MOVE THAT QI – The Liver controls Qi flow and nourishes the tendons. Enjoy the change of brighter clearer days by embracing the outdoors. Incorporate stretching to support the tendons and keep exercise gentle as you build from our time of rest to activity. This is also going to do wonders if you are experiencing any irritability and frustration from stagnant or stuck liver qi. Find local Yoga and Pilates in our 'Local Loves' directory.


GO GREEN – As if we need more reasons to eat the green stuff! Yep its always beneficial but with the colour of Spring and Liver being green now is the best time to really focus on adding in plentiful amounts of fresh leafy greens. Don’t forget we are NOT in salad season yet, keep your foods warm and easy to digest.

Eat-Lemons-in-spring
The flavour of Spring is sour.

LOVE LEMONS - The flavor of Spring is SOUR. Traditional Chinese Medicine consider sour foods to stimulate the Liver’s Qi. The easiest way to add this into your day is lemon water. Make sure water is warm or room temp, taken first thing in the morning is excellent for stimulating the Liver and moving bile.


FOCUS ON EYE HEALTH – The Liver is connected to proper eye function, be mindful of your eyes during this seasonal shift. Considering the rise of screens in our everyday lives it’s important we factor in eye rest and breaks from long periods in front of a computer or smart phone screen.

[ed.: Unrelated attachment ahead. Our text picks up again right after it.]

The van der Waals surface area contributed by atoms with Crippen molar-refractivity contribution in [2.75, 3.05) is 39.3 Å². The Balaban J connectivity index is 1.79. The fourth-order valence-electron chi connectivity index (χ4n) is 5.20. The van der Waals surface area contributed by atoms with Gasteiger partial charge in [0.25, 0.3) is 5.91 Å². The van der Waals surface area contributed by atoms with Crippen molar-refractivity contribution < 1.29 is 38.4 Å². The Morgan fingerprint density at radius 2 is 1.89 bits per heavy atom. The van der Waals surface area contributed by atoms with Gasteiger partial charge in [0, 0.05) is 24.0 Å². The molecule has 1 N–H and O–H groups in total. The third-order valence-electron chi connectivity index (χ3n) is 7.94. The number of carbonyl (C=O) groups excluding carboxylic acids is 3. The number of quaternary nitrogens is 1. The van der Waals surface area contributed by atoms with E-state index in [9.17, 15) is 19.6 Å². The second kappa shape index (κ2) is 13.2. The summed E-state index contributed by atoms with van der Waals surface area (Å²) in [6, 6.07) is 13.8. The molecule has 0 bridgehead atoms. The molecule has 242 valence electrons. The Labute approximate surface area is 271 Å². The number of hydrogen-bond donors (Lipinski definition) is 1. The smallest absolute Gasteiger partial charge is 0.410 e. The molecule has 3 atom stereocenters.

GET TO BED – Traditional Chinese Medicine observes that our Qi cycles through our body with it being at its strongest in a different organ every 2 hours. The Chinese Meridian Clock tells us the time Qi is at its strongest in the Gallbladder is 11pm – 1am and that the Liver time is 1am – 3am. To allow the Liver and Gallbladder the best opportunity to recharge and regenerate make sure you are in bed and resting during these times. Learn about 'Supporting your Circadian Rhythm'


HAVE A TREATMENT – Be a step ahead of seasonal allergies and emotional imbalances with an Acupuncture tune up. Contact us today.

 

Get in touch with us at Red Bridge Acupuncture and experience balance this Spring.


Book on (03)59061494